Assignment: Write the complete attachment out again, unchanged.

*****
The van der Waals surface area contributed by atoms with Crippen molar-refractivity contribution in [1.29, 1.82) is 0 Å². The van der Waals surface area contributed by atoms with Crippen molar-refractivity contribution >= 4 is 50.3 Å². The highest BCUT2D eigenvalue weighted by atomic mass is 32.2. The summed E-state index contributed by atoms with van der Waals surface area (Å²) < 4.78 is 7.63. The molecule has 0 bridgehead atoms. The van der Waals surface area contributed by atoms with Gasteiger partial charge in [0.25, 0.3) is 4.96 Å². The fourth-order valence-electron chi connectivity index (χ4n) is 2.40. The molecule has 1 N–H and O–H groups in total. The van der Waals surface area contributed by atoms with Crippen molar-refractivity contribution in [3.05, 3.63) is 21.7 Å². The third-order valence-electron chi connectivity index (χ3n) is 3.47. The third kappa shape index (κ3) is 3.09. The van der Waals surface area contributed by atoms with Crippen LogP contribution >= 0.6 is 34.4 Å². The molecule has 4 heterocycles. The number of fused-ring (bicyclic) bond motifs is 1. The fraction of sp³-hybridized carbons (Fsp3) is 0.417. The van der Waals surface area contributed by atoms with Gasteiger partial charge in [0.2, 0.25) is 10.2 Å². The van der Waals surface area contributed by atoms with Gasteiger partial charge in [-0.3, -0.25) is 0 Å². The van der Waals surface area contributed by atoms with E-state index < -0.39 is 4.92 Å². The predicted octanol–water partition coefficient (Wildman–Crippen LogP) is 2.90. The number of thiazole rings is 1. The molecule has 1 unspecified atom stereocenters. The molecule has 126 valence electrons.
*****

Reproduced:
The van der Waals surface area contributed by atoms with Crippen molar-refractivity contribution in [1.29, 1.82) is 0 Å². The van der Waals surface area contributed by atoms with Crippen molar-refractivity contribution >= 4 is 50.3 Å². The highest BCUT2D eigenvalue weighted by atomic mass is 32.2. The summed E-state index contributed by atoms with van der Waals surface area (Å²) < 4.78 is 7.63. The molecule has 0 bridgehead atoms. The van der Waals surface area contributed by atoms with Gasteiger partial charge in [0.25, 0.3) is 4.96 Å². The fourth-order valence-electron chi connectivity index (χ4n) is 2.40. The molecule has 1 N–H and O–H groups in total. The van der Waals surface area contributed by atoms with Crippen molar-refractivity contribution in [3.05, 3.63) is 21.7 Å². The third-order valence-electron chi connectivity index (χ3n) is 3.47. The third kappa shape index (κ3) is 3.09. The van der Waals surface area contributed by atoms with Crippen LogP contribution >= 0.6 is 34.4 Å². The molecule has 4 heterocycles. The number of fused-ring (bicyclic) bond motifs is 1. The fraction of sp³-hybridized carbons (Fsp3) is 0.417. The van der Waals surface area contributed by atoms with Gasteiger partial charge in [0.2, 0.25) is 10.2 Å². The van der Waals surface area contributed by atoms with Gasteiger partial charge in [-0.3, -0.25) is 0 Å². The van der Waals surface area contributed by atoms with E-state index < -0.39 is 4.92 Å². The predicted octanol–water partition coefficient (Wildman–Crippen LogP) is 2.90. The number of thiazole rings is 1. The molecule has 1 unspecified atom stereocenters. The molecule has 126 valence electrons.